As Federica Mogherini, EU HR for Foreign Affairs and Security Policy host the Libya Quartet meeting on 23 May 2017 in Brussels, Members of European Parliament raise concerns whether Libya is able to tackle migration and how EU money is being spent.
Birgit Sippel is a Member of the European parliament from Germany. She is the spokesperson on Civil Liberties, Justice and Home Affairs issues for the Socialists & Democrats Group. Ms Sippel works in the EP’s delegations to Mashreq and Maghreb countries. She spoke to the OPEN Media Hub following the presentation of Medicines sans Frontiers on the situation in some refugee camps in Tripoli and Misrata in front of the LIBE (Civil Liberties, Justice and Home Affairs) Committee of European Parliament in April 2017.
Transcript of the Interview:
When it comes to give money to Libya to improve the situation in the camps, we clearly need to say that Libya already is a failed state. There is no kind of a government and all the organisations that are still there, including the border coast guard, to some extend are undergone or misused by some smugglers or criminal gangs. So, we have to be very careful whom to give money or to find other ways to support NGOs and refugees but also to give new possibilities for work and employment for Libyan citizens. That’s not easy.
Q: To whom the EU money should go then?
A: At least we should not give money directly to anybody staying in Libya. Because there is always the danger that if you give whomever the money: the NGOs, the citizens, the communities, the smugglers and criminal gangs will step up and say “At least you have to give some amount of the money to me or we will create some trouble”.
We could give money to some NGOs, which are still on the ground but not cash, so that they can organise some things. In the same time, we have to see that supporting citizens of Libya must be the first step forward to reorganise the country.
What can we do in favour of the migrants that are in a trap now in Libya? One step would be to avoid that additional people are entering Libya. Second, many of them go to Libya because they want to work there. We have to cooperate with the European countries but also with countries around Libya to check if those people can be taken out of Libya, to some safe places, places to work, within this region but outside Libya.
Q: When you say to give some money to NGOs, I do not have doubt that you heard the reports that some NGOs are working with the smugglers and there are ongoing investigations in Italy.
A: There is always danger that in their willingness to do something good for the citizens and for the refugees, the NGOs have to comply to some extend to smugglers because there is no other form of organisation. There is no public authority, there is no government. When smugglers or criminals come to you asking for money, of course, you have to give them money. That is why we have to be very creative in which way we have to make use of the money. May be not to give cash money to organisations but to use the money to organise some technical equipment, to give jobs to the people. We have to be very, very creative.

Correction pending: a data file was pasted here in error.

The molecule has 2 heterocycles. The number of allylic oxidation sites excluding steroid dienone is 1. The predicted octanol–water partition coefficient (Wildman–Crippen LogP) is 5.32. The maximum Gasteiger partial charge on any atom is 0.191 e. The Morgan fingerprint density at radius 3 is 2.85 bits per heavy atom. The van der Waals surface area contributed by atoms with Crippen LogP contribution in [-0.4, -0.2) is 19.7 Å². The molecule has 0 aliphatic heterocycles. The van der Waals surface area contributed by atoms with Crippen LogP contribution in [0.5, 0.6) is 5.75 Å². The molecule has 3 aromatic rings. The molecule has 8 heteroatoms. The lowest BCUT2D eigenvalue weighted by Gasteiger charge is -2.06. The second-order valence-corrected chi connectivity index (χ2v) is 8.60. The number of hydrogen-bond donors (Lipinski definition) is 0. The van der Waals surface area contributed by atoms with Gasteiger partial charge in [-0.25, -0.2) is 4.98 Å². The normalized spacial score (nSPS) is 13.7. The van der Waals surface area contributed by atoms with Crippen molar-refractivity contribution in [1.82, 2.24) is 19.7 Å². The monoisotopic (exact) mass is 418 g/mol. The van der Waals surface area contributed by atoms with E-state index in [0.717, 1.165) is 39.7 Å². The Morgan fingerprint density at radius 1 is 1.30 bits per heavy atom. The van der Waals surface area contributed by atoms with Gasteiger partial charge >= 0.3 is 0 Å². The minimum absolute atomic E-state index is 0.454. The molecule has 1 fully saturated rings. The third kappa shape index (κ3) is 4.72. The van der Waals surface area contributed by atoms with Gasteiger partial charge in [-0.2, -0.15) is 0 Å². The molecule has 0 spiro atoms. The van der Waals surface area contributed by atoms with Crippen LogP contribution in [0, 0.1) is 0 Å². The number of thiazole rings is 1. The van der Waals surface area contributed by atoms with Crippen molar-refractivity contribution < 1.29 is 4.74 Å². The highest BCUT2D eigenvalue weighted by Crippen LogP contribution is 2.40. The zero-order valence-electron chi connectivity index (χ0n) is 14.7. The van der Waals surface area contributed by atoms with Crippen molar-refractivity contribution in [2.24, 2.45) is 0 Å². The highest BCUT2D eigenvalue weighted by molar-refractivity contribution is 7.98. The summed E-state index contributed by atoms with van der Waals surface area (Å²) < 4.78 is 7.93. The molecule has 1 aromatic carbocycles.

Yes, there have been some criticism on NGOs, but maybe they do not have other choice if they want to do at least something.
Q: The Italian government signed in February an agreement with some authorities in Libya to curb migration. It seems the EU is heading the same way, when some weeks ago the European Commission hosted two military commanders from Libya in Brussels. Would you agree with this approach?
A: Totally not. I think it’s a little bit cynical that whether it’s Italy or other member states or the EU is stepping up to whomever it is in Libya, pretending to be some kind of a government and tell them we support you, we’ll cooperate with you with the only purpose to deal with migrants. To me is a little bit cynical to say this rich continent – the EU, is not ready to do anything. Some member states haven’t taken even one refugee. But at the same time, we say a failed state like Libya could do it. For me this is no good solution.
We can support the civil society if this is possible, we can support other countries in the area to strengthen them, so the same destiny to not come to them, but to urge a non-existing state like Libya to deal with migrants, I think this is not acceptable.
Q: We hear horrific stories on what is happening the detention centres in Libya. Do you think there is an alternative to these centres, or the EU can only help to improve the conditions there?
A: Yes, the situation is disastrous. In many areas, there are no real camps but only warehouses, there is no health service, no bathrooms, not enough food. It is totally overcrowded. So, the question is do we have an opportunity and a chance to create real camps. Good, organised camps and can we assure that they are run by well-organised NGOs or whomever, by some Libyan citizens, or are we running in danger that they will be organised by some criminal gangs. The first step should be to strengthen a bit civil society, then to find out where might be the areas where criminal gangs are not highly presented and to organise there other camps. In parallel we have to work with other countries to see what we can do to improve the overall economic situation not only in Libya but also in the other countries around.